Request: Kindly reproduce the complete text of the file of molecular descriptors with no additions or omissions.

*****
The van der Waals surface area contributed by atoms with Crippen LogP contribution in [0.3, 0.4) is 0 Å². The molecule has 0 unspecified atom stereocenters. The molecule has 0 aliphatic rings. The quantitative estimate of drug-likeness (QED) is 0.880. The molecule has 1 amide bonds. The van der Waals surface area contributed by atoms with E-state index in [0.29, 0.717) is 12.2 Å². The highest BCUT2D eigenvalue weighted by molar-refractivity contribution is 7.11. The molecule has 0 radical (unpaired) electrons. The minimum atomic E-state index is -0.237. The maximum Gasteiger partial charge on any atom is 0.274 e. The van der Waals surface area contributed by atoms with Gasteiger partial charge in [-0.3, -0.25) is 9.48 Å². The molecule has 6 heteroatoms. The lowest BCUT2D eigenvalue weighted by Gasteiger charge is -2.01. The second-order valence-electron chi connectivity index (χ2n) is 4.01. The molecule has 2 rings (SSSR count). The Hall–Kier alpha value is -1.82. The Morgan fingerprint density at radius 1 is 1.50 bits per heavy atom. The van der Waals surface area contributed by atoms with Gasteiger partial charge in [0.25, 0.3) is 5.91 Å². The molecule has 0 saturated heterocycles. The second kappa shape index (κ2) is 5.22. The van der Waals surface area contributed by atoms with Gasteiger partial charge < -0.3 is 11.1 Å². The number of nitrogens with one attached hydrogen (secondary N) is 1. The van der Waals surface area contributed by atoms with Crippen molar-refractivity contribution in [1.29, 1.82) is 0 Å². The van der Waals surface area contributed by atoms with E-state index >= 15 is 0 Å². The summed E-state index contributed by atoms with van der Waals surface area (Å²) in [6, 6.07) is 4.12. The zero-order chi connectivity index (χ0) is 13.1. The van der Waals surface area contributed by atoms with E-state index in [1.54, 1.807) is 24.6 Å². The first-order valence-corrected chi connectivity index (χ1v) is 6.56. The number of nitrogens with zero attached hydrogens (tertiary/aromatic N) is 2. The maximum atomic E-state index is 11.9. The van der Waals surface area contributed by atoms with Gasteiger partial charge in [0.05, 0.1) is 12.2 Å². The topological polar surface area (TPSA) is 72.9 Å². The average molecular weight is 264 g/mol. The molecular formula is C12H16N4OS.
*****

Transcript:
The van der Waals surface area contributed by atoms with Crippen LogP contribution in [0.3, 0.4) is 0 Å². The molecule has 0 unspecified atom stereocenters. The molecule has 0 aliphatic rings. The quantitative estimate of drug-likeness (QED) is 0.880. The molecule has 1 amide bonds. The van der Waals surface area contributed by atoms with E-state index in [0.29, 0.717) is 12.2 Å². The highest BCUT2D eigenvalue weighted by molar-refractivity contribution is 7.11. The molecule has 0 radical (unpaired) electrons. The minimum atomic E-state index is -0.237. The maximum Gasteiger partial charge on any atom is 0.274 e. The van der Waals surface area contributed by atoms with Gasteiger partial charge in [-0.3, -0.25) is 9.48 Å². The molecule has 6 heteroatoms. The lowest BCUT2D eigenvalue weighted by Gasteiger charge is -2.01. The second-order valence-electron chi connectivity index (χ2n) is 4.01. The molecule has 2 rings (SSSR count). The Hall–Kier alpha value is -1.82. The Morgan fingerprint density at radius 1 is 1.50 bits per heavy atom. The van der Waals surface area contributed by atoms with Gasteiger partial charge in [0.25, 0.3) is 5.91 Å². The molecule has 0 saturated heterocycles. The second kappa shape index (κ2) is 5.22. The van der Waals surface area contributed by atoms with Gasteiger partial charge < -0.3 is 11.1 Å². The number of nitrogens with one attached hydrogen (secondary N) is 1. The van der Waals surface area contributed by atoms with Crippen molar-refractivity contribution in [1.29, 1.82) is 0 Å². The van der Waals surface area contributed by atoms with E-state index >= 15 is 0 Å². The summed E-state index contributed by atoms with van der Waals surface area (Å²) in [6, 6.07) is 4.12. The zero-order chi connectivity index (χ0) is 13.1. The van der Waals surface area contributed by atoms with E-state index in [1.54, 1.807) is 24.6 Å². The first-order valence-corrected chi connectivity index (χ1v) is 6.56. The number of nitrogens with zero attached hydrogens (tertiary/aromatic N) is 2. The maximum atomic E-state index is 11.9. The van der Waals surface area contributed by atoms with Gasteiger partial charge in [0.05, 0.1) is 12.2 Å². The topological polar surface area (TPSA) is 72.9 Å². The average molecular weight is 264 g/mol. The molecular formula is C12H16N4OS.